Scientists have found DNA can shape-shift and repair molecular damage, which might explain why it became the store for the genome, in spite of the RNA. In high school, many were taught that RNA was considered the essential element for life until DNA replaced it.
Interestingly, scientists did not know why this happened, until a new study published on Monday in the journal Nature Structural and Molecular Biology. The team of researchers focused on the ‘double helix’ shape of the DNA, which has a very dynamic nature. The double helix is formed by two strings and has ‘steps’ that join the two strands, being comprised of hydrogen, carbon, oxygen and nitrogen.
Hashim M. Al-Hashimi, professor of biochemistry at Duke University School of Medicine is the senior author of the study. For him, the “Hoogsteen base pair” (known this way because biochemist Karst Hoogsteen first discovered it in 1959) is the key element in understanding why the DNA triumphed over the RNA.
“There is an amazing complexity built into these simple beautiful structures, whole new layers or dimensions that we have been blinded to because we didn’t have the tools to see them, until now” claimed Al-Hashimi.
However, in 2011, Al-Hashimi and his colleagues decided to inspect the DNA molecules under a nuclear magnetic resonance (NMR) machine.
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This idea allowed them to visualize the DNA movement at a molecular level, and finally, the elusive Hoogsteen base pair could be studied. The scientist discovered all four nucleic acid base pairs that conform the ‘steps’ connecting the helix are in a continued movement, changing their shapes between two forms.
The majority of the time they look the way James Watson and Francis Crick described more than half a century ago, the rest of the time, they form a Hoogsteen pair. For Al-Hashimi, is almost as if the molecules were ‘dancing’.
The Hoogsteen pair is created when one base rotates 180 degrees about the other, and it appears when the DNA is damaged by ‘chemical insults’. For example, when carcinogenic chemicals add a “methyl group” – one carbon atom bonded to three hydrogen atoms- to the DNA, or acted ‘upon a protein,’ as stated by Al-Hashimi.
At any point, 1 percent of all base pairs become a Hoogsteen pair, and the ‘flip’ the helix does when transforming a Hoogsteen pair is what permits the DNA to overcome these damages.
According to Al-Hashimi “DNA seems to use these Hoogsteen base pairs to add another dimension to its structure, morphing into different shapes to achieve added functionality inside the cell.”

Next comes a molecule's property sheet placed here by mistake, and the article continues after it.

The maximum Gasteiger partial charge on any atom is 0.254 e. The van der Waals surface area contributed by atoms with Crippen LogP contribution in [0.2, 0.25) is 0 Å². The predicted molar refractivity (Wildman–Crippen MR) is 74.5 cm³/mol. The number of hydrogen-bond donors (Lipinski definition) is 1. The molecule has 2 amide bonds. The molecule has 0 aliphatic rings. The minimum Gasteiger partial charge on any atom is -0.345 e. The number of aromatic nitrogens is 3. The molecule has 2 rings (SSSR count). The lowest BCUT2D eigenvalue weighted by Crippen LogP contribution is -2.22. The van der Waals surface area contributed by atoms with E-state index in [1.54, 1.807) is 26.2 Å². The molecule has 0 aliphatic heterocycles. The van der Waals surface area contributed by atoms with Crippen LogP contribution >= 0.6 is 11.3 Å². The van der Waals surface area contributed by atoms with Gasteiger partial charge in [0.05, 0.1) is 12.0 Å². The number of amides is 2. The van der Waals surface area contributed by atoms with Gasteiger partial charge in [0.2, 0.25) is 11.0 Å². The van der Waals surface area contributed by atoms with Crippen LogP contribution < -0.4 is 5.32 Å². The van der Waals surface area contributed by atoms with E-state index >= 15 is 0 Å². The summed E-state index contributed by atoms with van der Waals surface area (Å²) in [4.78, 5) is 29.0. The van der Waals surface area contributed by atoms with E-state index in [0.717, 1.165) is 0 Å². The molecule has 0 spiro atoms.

Why DNA triumphed over RNA
Once the DNA was found to be shape-shifters, the researchers wanted to figure it out if RNA worked the same way. RNA also has a helix shape, and when the team added a methyl group to its molecules, the RNA collapsed, and the helix unraveled.
This means the RNA is incapable of forming the Hoogsteen pair, apparently because the RNS’s molecular structure is more compact and dense that the DNA’s molecular structure.
The scientists concluded that if our genome was made out of RNA, we could not have survived the chemical damage that frequently occurs in the genome. It is precisely the DNA’s ability to be more resilient what makes it a better repository of the genome and is what gave it the advantage to become the essential “building block” of evolution and life.
The addition of the methyl group, and the fact that the RNA fell apart, actually made the molecules more efficient in delivering information.
“It seems that nature has exploited the inability of RNA to absorb damage to create this molecular switch,” explained Al-Hashimi. By methylating the RNA you can increase production of proteins. It is amazing that we are discovering these basic properties so late in the game. We need to continue to zoom in to obtain a deeper understanding regarding these basic molecules of life.”
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The Golden Age of RNA
The ribonucleic acid (better known as RNA) is a polymeric molecule; this means it is composed of many repeated subunits. The RNA was a vital part of evolution billions of years ago, when the precursors of the first ever living organism were just strands of RNA with the ability to ‘self-replicate’.
This simple element became the base of every single living organism in life, and life itself as humanity has known it. However, over the course of millions of years, the RNA was replaced by the deoxyribonucleic acid (DNA), a more sophisticated and efficient acid.